Experiment: Your child is doing something they shouldn’t. Instead of whatever you’re saying that isn’t working, try this: “When you do (problem behavior) it shows me that (this scenario) isn’t working. Is that right?” Like this: “When you ignore me when you’re playing dolls, it shows me that the dolls are too distracting and need to be put away. Is that right?” “When you throw the fork off the table it shows me that you shouldn’t have a fork right now, is that what you are showing me?”

This works two ways. It offers the child that all-important choice. Most of us know by now offering our child a choice between two acceptable things can sidestep many unnecessary freakouts. I’ve heard parents balk at this with the ol’ “But they have to do what I’m telling them to whether they want to or not, why give them a false choice?” To these parents I say, godspeed. The rest of us will welcome you back with open arms when you’re tired of losing battles to someone still shitting their pants. But back to our scenario, if your kid is just being absent-minded or has momentarily lost control of their arms and hands as children are wont to do, they have the opportunity to refocus. If they choose to push the limits then the consequence has been built right in. Away go the dolls. No second chance. They chose, with their behavior, what happened next. Secondly, with time, it helps them do what you need them to more quickly (and therefore with less opportunity for tension between you) once you make it clear that you mean business and will follow through. No shaming or negotiating. The trick to making this work is to be kind but firm. What a bummer that the dolls are being put away! Oh well. They can try again next time!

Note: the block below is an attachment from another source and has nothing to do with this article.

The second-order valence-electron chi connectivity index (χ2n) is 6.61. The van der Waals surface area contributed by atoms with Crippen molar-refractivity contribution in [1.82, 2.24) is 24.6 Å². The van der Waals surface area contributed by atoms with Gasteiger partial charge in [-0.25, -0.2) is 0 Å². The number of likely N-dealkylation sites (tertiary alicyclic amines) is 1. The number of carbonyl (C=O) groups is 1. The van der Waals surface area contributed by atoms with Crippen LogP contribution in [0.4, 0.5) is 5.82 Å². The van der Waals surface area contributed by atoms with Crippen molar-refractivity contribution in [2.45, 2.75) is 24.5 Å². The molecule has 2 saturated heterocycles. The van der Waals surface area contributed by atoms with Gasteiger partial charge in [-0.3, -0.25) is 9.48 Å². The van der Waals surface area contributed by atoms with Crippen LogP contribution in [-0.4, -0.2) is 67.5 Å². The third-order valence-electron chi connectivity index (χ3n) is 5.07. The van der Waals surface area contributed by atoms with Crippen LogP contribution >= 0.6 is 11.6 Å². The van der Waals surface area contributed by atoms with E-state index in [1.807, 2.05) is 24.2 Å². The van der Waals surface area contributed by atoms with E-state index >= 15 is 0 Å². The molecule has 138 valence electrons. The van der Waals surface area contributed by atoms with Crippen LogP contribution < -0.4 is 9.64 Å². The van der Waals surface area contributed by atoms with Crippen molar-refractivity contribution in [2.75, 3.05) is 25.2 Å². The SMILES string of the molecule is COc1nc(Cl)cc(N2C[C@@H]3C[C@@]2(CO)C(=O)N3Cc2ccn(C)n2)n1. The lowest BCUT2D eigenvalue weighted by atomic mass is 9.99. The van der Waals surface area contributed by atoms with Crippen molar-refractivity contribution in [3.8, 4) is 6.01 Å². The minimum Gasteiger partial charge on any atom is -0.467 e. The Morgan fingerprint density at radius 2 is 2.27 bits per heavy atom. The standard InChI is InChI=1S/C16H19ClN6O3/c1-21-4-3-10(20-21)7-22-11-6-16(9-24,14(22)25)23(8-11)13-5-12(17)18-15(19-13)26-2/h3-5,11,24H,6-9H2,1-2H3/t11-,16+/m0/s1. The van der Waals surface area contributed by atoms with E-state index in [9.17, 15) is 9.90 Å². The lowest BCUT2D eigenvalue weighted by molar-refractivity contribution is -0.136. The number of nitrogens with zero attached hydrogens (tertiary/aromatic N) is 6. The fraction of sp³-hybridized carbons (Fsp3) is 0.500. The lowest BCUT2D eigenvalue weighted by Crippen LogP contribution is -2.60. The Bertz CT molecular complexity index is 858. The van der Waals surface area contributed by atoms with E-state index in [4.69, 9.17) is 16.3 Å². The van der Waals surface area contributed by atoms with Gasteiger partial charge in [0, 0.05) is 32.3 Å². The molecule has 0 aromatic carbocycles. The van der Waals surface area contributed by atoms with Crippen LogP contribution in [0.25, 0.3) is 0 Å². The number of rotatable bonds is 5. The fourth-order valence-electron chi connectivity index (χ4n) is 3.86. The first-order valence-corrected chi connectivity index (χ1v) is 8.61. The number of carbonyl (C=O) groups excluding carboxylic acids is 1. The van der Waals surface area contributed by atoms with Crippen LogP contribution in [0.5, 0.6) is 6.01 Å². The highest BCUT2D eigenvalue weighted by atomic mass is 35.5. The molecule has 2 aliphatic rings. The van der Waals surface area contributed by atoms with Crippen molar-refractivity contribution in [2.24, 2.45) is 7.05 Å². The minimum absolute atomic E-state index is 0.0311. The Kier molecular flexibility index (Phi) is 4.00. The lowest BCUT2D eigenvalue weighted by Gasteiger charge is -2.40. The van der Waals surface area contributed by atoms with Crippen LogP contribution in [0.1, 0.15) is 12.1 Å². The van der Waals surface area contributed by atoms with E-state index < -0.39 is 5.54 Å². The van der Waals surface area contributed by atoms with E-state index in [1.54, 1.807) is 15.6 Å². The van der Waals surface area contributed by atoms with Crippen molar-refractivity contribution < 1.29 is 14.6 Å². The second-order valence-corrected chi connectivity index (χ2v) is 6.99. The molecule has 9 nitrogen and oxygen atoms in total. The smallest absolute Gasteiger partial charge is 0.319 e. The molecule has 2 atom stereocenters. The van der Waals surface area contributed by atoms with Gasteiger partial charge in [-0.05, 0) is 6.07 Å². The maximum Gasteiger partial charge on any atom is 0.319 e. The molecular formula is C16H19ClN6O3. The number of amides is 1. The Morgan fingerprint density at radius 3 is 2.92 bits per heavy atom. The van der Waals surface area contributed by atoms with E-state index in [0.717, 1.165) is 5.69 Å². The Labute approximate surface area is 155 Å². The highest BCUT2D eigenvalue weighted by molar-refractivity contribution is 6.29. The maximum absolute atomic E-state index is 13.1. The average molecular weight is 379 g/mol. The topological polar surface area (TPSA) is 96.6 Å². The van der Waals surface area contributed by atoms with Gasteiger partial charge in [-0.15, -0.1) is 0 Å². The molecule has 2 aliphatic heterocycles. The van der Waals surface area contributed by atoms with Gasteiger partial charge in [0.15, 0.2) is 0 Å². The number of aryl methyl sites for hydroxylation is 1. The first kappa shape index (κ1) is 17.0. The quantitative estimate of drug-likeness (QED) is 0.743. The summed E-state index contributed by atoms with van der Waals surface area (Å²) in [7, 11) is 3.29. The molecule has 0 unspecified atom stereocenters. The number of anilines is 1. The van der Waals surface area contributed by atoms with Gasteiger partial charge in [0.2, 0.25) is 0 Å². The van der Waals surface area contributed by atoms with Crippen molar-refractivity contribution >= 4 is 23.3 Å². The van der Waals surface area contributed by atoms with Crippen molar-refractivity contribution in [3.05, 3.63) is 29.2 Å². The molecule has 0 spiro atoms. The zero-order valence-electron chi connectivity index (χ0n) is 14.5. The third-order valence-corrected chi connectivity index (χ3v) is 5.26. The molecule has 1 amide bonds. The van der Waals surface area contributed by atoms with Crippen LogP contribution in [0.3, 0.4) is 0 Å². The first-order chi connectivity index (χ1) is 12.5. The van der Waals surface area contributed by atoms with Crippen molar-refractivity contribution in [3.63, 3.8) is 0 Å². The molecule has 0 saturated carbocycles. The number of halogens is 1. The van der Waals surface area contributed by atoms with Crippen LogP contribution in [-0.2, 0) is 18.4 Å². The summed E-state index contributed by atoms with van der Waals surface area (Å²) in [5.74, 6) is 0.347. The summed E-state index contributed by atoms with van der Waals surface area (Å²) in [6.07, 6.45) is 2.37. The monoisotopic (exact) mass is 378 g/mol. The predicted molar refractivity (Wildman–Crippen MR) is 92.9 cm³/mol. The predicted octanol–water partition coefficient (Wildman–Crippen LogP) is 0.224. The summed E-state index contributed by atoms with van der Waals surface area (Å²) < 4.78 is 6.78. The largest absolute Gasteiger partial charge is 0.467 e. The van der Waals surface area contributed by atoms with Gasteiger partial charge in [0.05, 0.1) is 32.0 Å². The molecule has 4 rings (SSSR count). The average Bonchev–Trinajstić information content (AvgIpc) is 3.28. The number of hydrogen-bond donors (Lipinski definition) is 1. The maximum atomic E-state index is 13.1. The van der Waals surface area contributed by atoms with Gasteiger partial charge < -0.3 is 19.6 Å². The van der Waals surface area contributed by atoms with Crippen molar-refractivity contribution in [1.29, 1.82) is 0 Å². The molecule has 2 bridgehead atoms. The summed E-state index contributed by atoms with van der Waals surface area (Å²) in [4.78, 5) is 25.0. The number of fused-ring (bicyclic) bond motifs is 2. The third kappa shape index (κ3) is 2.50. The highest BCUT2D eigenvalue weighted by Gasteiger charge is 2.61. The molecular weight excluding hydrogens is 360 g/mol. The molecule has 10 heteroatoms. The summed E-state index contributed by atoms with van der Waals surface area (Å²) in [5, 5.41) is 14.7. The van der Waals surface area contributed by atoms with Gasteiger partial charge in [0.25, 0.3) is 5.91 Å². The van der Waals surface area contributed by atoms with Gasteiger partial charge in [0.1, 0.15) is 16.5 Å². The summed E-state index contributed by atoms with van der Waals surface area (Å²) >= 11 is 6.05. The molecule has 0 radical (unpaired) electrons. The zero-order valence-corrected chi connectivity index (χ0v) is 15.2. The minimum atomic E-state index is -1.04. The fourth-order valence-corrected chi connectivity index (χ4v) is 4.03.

Experiment: Your child doesn’t want to do that. Putting on shoes. Taking off shoes. Going outside. Coming inside. Name a thing. They do not want to. Strongly. How do we get six children to comply all at the same time at daycare? Empathy then option for help. In that order. Empathy. Option. Repeat as necessary.